2015 Chevrolet VoltEnlarge Photo
Both of them power their front wheels all or mostly with an electric motor. Both of them plug into a wall socket or charging station to recharge their lithium-ion battery packs. And now in their fifth year on the market, the Chevy Volt and the Nissan Leaf are the two best-selling plug-in cars in the U.S.
But beyond that, they're pretty different. And choosing the one that's best for you comes down to how you want to use a car.
The Nissan Leaf makes a great commuter car, but its range of 80 miles or so will pose limitations if it's the sole vehicle in a family household. On the other hand, it has five seats and more storage space--and is mechanically much simpler than the Volt.
The Chevrolet Volt, meanwhile, gives you 35 miles on electric power and then seamlessly switches over to a gasoline range extender to give you limitless range. But it's only got four seating positions, and offers less room for cargo than the Leaf.
Most Volt owners recharge their car overnight on 120-Volt power, while an overnight charge for the Leaf pretty much requires using a 240-Volt Level 2 charging station.
The EPA rates the current Leaf's electric range at 84 miles, while the Volt is rated at 38 miles--though a battery-pack upgrade for 2015 may actually give 40 miles or more, since Chevy didn't bother to retest and recertify the Volt this year.
Recharging today's Leafs is quicker than when it was launched. A full recharge of 2011 or 2012 models took 6 to 9 hours using the Level 2 charging station, but an uprated onboard charger since 2013 has cut that time almost in half. Still, a Leaf relies entirely on its battery pack.
For the 78 percent of U.S. drivers who never exceed 40 miles a day, a Volt that's recharged nightly could effectively run forever as an electric car--never switching on its gasoline engine, achieving gas mileage close to infinity.
But unlike the Leaf, after the Volt's 35 to 40 miles on electricity, it'll run for another 300 or so miles on gasoline. Spend 5 or 10 minutes filling the tank, and it'll do another 300 miles. In gasoline mode, the EPA rates it at 37 mpg--not as efficient as the Toyota Prius plug-in hybrid, which is rated at 50 mpg but only offers 11 miles of electric range.
The Nissan Leaf remains a straightforward proposition and easier to understand in some ways than the Volt.
Leaf drivers will have to think more about how they drive and how they use their electric car. Its battery gives the Leaf an effective driving range of somewhere between 60 and 90 miles, perhaps more if drivers accelerate slowly and smoothly, and don't use the Leaf in very hot or very cold weather. On medium-speed flat roads, without using air conditioning, heat, or the radio, some drivers may net a total Leaf range of more than 100 miles on a single full charge of the battery. That's rare, though -- a range of 65 to 80 miles is about right in typical mixed use.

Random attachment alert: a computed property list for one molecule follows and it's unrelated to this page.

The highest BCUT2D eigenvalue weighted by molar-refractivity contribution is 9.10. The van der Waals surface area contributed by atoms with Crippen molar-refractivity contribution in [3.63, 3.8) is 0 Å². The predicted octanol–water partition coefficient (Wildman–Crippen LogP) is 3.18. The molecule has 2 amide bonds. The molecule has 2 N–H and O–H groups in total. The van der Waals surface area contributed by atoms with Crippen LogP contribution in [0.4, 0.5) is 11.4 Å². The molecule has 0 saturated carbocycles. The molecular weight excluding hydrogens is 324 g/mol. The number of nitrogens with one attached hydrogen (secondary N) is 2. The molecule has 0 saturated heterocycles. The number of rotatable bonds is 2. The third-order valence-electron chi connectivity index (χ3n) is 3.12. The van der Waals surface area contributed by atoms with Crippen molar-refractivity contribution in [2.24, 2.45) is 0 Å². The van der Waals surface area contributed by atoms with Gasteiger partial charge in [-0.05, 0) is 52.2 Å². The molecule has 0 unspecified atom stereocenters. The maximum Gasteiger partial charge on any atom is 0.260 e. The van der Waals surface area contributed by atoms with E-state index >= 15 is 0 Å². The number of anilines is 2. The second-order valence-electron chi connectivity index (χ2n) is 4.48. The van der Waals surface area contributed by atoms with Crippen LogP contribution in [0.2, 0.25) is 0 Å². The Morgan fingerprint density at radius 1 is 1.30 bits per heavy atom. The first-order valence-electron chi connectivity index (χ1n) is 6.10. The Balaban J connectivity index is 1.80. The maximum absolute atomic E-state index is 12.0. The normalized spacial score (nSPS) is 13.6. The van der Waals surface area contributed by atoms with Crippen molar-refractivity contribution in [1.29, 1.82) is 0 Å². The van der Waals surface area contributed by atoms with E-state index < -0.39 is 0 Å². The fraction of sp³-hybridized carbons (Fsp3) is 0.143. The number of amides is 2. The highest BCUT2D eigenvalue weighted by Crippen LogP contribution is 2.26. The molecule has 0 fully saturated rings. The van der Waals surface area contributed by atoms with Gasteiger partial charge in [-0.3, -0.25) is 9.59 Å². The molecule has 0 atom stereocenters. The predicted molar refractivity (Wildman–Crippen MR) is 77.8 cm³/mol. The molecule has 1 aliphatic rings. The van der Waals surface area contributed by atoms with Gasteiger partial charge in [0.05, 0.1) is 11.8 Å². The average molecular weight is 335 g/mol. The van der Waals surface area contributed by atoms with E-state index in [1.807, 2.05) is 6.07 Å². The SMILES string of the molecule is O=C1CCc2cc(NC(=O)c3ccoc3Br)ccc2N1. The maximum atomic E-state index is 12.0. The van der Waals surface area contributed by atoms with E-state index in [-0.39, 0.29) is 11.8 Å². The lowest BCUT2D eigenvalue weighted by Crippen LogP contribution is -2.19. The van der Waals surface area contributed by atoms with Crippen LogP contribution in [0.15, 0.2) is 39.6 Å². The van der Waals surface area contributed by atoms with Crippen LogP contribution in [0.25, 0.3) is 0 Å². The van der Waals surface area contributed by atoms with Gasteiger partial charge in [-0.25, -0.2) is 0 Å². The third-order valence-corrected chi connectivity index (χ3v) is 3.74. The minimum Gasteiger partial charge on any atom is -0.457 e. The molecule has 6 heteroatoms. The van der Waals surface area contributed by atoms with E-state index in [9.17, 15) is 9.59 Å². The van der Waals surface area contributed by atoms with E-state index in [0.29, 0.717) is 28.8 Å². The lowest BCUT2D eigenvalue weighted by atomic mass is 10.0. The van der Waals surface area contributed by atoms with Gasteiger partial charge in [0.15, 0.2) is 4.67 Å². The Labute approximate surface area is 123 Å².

The Leaf's more upright lines are polarizing; some consider it ugly, others futuristic. The Volt, with more steeply raked windshield and rear window, a high cowl, and a low roofline, is racier looking but still distinctive.
Both the Leaf and the Volt come with connectivity features that allow drivers to find nearby charging stations, or to access the charge level of their car's battery remotely--even by smartphone. Both also offer navigation features and audio systems integrated into the charging experience. Nissan added a rearview camera system to the Leaf's standard kit for 2014.
At the moment, the Volt and Leaf qualify for tax and other incentives to attract buyers beyond hard-core early adopters. There's a Federal tax credit of $7,500 available to first-time buyers of either car. On top of that, many states, regions, and companies offer other financial incentives and perks. In California, it's a purchase rebate of $2,500 on the Leaf, and single-person access to the High-Occupancy Vehicle lane for both cars.
The most basic 'S' model of the Leaf now carries a base price of $29,830, meaning that after all the incentives in California, it could run less than $20,000. The Volt starts at $35,000. In general, though, plug-ins remain pricier than gasoline cars of the same size and capacity. The hidden bonus is that running on electricity usually costs only one-fifth to one-third as much per mile as burning gasoline.
So the right choice depends on what the buyer prioritizes. Some drivers don't want to use any oil, period--but others can't fit their daily driving needs into 100 miles, or may not think they can.
Other factors affect how you'll use these vehicles too: The Leaf does better in the number of passengers and volume of stuff you can carry. The Volt seats four and has only a shallow load deck; the Leaf seats five and its more upright styling and vertical hatch give it more cargo space.
With either of these vehicles, there's much more to the story than price and performance alone. They're a perfect example of different strokes for different folks, and each is finding its niche among the burgeoning array of plug-in vehicles.
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